The policing and crime Bill will set out new protections for vulnerable groups, particularly women and children, by tackling demand for prostitution and strengthening existing arrangements to deal with sex offenders. Although
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we do not always agree on the detail, I want to pay tribute to my hon. Friend the Member for Slough (Fiona Mactaggart) for her campaigning on this issue. I want to make sure that people think twice before they pay for sex, especially if it is with a victim of trafficking or someone forced into prostitution against their will and for another’s gain. This month, with particular respect to trafficking, the UK will formally ratify the Council of Europe’s convention on human trafficking—a spur for every state around the world to renew their efforts to tackle the evil trade in human misery.

We know the importance of having a strong border to stop traffickers, to disrupt smuggling and to clamp down on illegal immigration. Our borders are already among the most secure in the world and the numbers charged with protecting them are at an all-time high, but we are determined to make the border even stronger as we take forward the biggest overhaul of the immigration system in a generation. We are already issuing biometric visas as a matter of course to anyone applying to travel here. We are reintroducing border controls and exit checks and will soon be able to count non-European economic area nationals in and out of the UK.

David Davis (Haltemprice and Howden) (Con): The Home Secretary may be surprised to know that this is intended to be a helpful intervention for her. There have been some stories in the press and on the radio this morning that the Government intend to insist on checks within country, requiring people to carry these ID cards in country so that the police can check them. Will she please scotch those rumours right now?

Jacqui Smith: My first reaction was that when I need the right hon. Gentleman’s help, I know that I am in really big trouble! However, he has been helpful and I am extremely happy to scotch the rumours, as he puts it, because the intention is to enable identity checks only at the border. I am sure that we will have future opportunities to make that even clearer than we have up to this point.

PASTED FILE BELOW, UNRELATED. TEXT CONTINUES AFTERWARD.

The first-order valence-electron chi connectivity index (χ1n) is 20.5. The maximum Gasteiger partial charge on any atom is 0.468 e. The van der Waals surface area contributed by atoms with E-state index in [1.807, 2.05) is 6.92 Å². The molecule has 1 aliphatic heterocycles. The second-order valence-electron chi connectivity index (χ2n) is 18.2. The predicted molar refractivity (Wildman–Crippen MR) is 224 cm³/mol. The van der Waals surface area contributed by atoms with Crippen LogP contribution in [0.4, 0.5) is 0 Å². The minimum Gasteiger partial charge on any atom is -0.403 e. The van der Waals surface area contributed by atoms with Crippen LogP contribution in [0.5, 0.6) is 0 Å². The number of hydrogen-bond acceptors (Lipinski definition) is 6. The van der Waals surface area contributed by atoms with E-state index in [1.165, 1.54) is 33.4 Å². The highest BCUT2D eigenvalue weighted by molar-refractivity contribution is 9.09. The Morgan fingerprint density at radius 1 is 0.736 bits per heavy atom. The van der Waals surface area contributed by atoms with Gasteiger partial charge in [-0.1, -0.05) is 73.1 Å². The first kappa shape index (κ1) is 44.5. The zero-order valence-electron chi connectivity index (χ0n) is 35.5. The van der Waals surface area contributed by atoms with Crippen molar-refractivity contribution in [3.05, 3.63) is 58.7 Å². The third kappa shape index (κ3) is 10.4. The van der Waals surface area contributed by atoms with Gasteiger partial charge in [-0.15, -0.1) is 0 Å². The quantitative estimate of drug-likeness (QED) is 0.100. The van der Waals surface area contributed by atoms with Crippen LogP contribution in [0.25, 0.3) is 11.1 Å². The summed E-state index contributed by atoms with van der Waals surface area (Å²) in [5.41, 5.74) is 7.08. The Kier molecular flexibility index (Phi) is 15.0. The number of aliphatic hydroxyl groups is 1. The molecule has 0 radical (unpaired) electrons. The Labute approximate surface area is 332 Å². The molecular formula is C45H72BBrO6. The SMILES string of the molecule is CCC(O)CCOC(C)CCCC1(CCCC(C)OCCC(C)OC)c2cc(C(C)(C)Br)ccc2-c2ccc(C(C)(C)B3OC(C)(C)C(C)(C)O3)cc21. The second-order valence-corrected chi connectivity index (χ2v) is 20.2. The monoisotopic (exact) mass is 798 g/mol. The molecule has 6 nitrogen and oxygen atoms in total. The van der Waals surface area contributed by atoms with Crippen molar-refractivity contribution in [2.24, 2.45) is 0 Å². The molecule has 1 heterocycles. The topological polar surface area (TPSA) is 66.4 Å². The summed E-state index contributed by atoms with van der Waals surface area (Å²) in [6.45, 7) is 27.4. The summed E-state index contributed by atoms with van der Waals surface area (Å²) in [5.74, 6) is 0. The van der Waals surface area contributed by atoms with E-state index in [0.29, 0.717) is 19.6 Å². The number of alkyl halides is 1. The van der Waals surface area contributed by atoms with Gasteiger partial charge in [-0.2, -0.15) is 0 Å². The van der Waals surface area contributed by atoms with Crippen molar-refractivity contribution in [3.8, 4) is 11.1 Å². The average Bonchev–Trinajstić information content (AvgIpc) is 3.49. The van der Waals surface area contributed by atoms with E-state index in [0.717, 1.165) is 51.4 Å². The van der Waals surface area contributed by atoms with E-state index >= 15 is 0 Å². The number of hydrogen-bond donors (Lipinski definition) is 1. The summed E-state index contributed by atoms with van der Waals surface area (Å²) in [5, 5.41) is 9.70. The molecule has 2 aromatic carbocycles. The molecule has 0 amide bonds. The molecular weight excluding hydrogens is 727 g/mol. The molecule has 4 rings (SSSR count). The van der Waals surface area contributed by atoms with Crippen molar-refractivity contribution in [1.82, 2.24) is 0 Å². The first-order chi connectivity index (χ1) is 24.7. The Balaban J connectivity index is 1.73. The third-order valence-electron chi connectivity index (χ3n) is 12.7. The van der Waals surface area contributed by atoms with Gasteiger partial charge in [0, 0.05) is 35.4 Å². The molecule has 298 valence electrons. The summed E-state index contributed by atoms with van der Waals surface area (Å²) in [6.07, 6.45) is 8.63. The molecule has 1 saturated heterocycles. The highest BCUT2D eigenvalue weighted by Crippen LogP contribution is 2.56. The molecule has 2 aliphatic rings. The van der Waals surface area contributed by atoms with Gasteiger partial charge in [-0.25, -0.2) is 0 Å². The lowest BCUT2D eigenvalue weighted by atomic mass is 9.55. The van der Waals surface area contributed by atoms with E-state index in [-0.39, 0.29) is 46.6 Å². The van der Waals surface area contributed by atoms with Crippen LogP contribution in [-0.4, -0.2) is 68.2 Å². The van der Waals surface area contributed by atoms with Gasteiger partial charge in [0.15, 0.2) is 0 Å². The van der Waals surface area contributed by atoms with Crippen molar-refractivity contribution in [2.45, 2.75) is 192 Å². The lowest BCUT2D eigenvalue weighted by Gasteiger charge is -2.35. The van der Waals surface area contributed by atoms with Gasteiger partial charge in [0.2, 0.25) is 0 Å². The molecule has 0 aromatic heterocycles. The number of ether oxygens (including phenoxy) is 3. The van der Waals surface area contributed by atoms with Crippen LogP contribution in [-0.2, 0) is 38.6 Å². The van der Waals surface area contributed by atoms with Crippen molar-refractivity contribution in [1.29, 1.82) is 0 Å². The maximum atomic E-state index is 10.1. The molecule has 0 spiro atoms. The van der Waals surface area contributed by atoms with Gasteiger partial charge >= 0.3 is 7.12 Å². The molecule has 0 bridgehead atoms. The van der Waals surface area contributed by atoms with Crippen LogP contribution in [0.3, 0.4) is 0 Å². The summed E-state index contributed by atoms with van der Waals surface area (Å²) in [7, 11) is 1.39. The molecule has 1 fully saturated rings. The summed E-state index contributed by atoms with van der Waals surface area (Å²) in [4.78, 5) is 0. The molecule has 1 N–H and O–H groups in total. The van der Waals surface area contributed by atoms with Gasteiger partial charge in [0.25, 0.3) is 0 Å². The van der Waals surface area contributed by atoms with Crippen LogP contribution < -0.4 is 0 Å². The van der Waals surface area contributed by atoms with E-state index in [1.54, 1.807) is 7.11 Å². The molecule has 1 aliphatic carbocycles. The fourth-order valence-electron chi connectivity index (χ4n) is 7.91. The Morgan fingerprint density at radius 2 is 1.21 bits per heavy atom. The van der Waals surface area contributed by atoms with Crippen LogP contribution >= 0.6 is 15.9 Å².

Simon Hughes: These are important matters and Liberal Democrats have always argued that we need a proper and clear immigration policy and proper controls. However, I do not understand why we need further legislation on matters that it seems to me could easily have been in the previous Bill, if not in the one before that. I still fail to see any common border force, which we have argued for, integrating the police, immigration and customs into one force at all our airports and seaports. Why are we not moving towards that rather than playing around and tinkering once again—for the third year in a row, I believe?

Jacqui Smith: I am just coming on to explain what is in the Bill and I hope that the hon. Gentleman will see that it is very far from tinkering; it is, in fact, a means of bringing about and making stick the largest reform in immigration—both at the border and in country—for many years. The border, immigration and citizenship Bill will give UK Border Agency officers the integrated immigration and customs powers that they need to deliver even greater protections at our borders. It is right that we have tough systems in place to ensure that people who come here have a right to do so and it is
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right to have tough but fair rules in place to make sure that only those with the skills we need can come here to work or study.

Last week, tiers 2 and 5 of the points-based system were introduced, allowing us to control immigration by raising and lowering the bar depending on the needs of the economy and the country as a whole. Last week, too, we issued the first ID cards for foreign nationals—opposed by Opposition Members—to protect against identity fraud and illegal working, as well as to make it easier for people to prove that they are who they say they are.

The Bill also sets out plans for major changes to what we expect of migrants before they can earn British citizenship. British citizenship, is a privilege. There will no longer be an automatic right to stay here after five years. From now on, newcomers will have to speak English, work hard and play by the rules if they want to stay and build a new life in Britain. As the Bill introduces those new responsibilities, we will also create a new duty for the UK Border Agency to take into account the need to safeguard and promote the welfare of children in its operations.

Fiona Mactaggart (Slough) (Lab): I really welcome the duty to safeguard the welfare of children, but will it have any impact on the detention of children?